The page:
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Emergency budget shows "widespread ignorance" of gender equality laws

6 August 2010

Equality charity the Fawcett Society has filed papers with the High Court seeking a judicial review of the government’s emergency budget.

The move follows warnings that prime minister David Cameron’s plans to slash a quarter from welfare budgets will hit women and ethnic minorities the hardest.

The Fawcett Society’s solicitor, Samantha Mangwana of Russell Jones & Walker, said that in not assessing the way the emergency budget will impact differently on men and women, the Treasury has failed to comply with section 76 of the Sex Discrimination Act 1975.

She went on: “Although public authorities have been subject to the gender equality duty for several years now, there is widespread ignorance not only about how strong these laws actually are, but also what specific steps are required to be undertaken.

“However, the case law is crystal clear in spelling this out – firstly, an equality impact assessment must be conducted before policy decisions are taken. Secondly, where an assessment reveals a risk of discrimination, urgent action must be taken to address those risks.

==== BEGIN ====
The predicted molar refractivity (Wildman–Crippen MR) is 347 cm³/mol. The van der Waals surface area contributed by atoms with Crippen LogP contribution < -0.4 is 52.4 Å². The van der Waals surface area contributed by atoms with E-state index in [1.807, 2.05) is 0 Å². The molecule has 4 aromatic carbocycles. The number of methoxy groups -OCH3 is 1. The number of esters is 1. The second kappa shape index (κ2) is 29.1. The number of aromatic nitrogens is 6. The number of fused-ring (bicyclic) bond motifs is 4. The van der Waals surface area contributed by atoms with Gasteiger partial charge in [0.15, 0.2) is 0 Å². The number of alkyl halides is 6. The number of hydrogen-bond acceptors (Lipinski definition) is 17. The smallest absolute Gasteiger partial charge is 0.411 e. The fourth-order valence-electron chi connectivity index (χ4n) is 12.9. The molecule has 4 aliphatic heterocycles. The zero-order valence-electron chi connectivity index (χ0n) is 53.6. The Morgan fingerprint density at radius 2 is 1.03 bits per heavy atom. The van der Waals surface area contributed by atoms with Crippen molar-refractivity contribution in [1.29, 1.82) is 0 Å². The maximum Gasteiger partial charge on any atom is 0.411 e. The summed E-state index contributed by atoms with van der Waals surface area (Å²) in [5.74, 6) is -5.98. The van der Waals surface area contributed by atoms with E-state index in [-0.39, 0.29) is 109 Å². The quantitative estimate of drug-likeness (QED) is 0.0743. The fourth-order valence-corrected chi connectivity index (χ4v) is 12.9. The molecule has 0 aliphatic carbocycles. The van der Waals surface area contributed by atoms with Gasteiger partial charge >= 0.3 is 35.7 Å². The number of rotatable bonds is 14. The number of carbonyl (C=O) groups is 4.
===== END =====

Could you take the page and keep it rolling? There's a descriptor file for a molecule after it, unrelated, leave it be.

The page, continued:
“Clearly, if the equality impact is not even assessed as a starting point, a public authority cannot start to consider what steps to take to mitigate any inequality.”

According to the Fawcett Society, 72 per cent of cuts to welfare benefits in the emergency budget will be met from women’s income as opposed to 28 per cent from men’s.

Ceri Goddard, chief executive of the Fawcett Society, said: “This budget shows a whole new level of disregard for the importance of equality law and everyday women’s lives.

“The blatant unfairness and the sheer scale of the impact this budget could have on women have left us little choice but to resort to the courts for action.”

A spokesman for the Treasury said: “The Treasury is considering the judicial review claim and will respond to it in due course.”

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